Spoonie Stories

What It’s Like Being a Wheelchair User at School

One of our new writers, Caitlyn Fulton makes her debut for Spoonie Stuff. She tells her story: what it's like to be a wheelchair user as a young person throughout school.

I have Cerebral Palsy, and I am very fortunate that I am cognitively well and was able to go to a mainstream primary and secondary school. But that came with its challenges as a wheelchair user.

At primary school I had to make sure that all my classes were downstairs. The school I went to didn’t have a lift and I couldn’t walk several flights of stairs, as my condition mainly affects my legs, balance and coordination. I also had to make sure that there was an accessible toilet and classroom assistants to escort me to class.

My disability didn’t really phase me much when I was young as I knew no different. My classmates accepted me for who I was, and if they asked any questions I would answer them. 

Going to ‘big school’ in a wheelchair was a bumpy ride

I was excited to make the move from primary to secondary school. However, it wasn’t as exciting as I’d hoped. People stared, gave me looks and some would just walk right by me when I tried to make conversation with them.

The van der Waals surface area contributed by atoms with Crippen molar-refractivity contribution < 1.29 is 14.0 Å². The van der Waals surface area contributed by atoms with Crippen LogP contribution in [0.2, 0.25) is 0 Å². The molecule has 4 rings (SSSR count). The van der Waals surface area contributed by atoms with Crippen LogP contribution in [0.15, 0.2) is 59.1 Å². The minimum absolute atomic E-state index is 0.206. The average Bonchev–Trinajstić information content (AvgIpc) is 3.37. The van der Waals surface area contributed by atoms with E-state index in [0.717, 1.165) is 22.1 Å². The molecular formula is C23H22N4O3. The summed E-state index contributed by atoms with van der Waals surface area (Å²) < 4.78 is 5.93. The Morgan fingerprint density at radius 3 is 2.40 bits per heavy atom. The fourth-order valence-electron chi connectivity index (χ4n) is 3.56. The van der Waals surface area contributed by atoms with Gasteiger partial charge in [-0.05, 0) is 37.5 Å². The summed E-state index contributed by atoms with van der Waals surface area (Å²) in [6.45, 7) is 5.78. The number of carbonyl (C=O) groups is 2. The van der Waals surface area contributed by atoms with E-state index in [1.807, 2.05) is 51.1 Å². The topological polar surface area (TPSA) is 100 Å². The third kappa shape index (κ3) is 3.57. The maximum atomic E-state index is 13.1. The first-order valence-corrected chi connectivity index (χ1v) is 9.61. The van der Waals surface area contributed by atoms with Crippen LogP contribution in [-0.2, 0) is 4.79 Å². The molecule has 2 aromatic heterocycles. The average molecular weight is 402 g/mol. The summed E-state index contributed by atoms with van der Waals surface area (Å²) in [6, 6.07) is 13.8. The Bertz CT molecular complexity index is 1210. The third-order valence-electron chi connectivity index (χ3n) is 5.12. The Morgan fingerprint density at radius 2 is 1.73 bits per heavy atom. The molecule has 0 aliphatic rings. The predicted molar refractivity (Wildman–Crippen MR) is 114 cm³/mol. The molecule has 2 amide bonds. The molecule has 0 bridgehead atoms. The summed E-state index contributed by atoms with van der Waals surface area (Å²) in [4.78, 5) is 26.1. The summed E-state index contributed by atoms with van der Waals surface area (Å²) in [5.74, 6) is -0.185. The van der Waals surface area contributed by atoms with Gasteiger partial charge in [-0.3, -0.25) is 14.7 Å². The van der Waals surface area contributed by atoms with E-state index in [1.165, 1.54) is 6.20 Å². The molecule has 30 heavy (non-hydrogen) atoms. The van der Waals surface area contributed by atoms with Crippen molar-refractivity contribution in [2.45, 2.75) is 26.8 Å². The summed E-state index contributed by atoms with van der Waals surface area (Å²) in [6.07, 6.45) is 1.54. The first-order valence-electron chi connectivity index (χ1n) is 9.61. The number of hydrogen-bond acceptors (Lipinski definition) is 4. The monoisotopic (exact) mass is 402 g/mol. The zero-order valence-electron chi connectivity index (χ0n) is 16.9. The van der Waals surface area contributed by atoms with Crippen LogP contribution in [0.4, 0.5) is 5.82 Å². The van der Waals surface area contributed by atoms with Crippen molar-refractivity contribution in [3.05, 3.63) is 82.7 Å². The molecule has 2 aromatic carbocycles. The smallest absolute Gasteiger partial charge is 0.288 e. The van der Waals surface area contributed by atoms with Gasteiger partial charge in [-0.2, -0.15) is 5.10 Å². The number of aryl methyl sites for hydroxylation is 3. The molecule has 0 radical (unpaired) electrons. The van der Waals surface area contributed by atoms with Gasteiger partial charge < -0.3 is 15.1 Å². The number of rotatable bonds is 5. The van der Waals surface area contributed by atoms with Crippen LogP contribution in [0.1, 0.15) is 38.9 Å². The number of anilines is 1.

I’d feel like I was different but I came to the realisation that was their problem. I was just being my true and genuine self.  My so called “friends” from various clubs outside of school left me out as I was disabled. A part of me felt betrayed as they were so nice to me when we were younger. But I was seeing who they really were and their true colours were coming to light.

I had to just keep my head up high and remind myself that I was the better person. I’m the same as everyone else, I just get about differently. I mean I go about on wheels! What’s not to love about that?

A school trip of a lifetime

In my 3rd year at secondary school, there was a History trip to Belgium. The WW2 topic really interested me, but I was unsure if I would be able to go. When you’re a wheelchair user there is a lot of planning involved when doing things like school trips. I told the school that I wanted to go and they did their best to make sure I would have a brilliant time and everything was accessible for me. I had the most amazing few days away and enjoyed learning about that period of History.

Now, I attend College and I’m a second year music student. The course is going really well and I enjoy it.  Going into new environments for the first time is very very hard as you’re in the minority. Nothing is easy but any issues get dealt with.

People who have a disability and use a wheelchair always have to work that little bit harder to be accepted in today’s society. Yes there are hurdles, but I tackle them head on and don’t let anything stop me. Luckily I am fortunate to have a group of true friends who love me for who I am. They see the person and not the disability.

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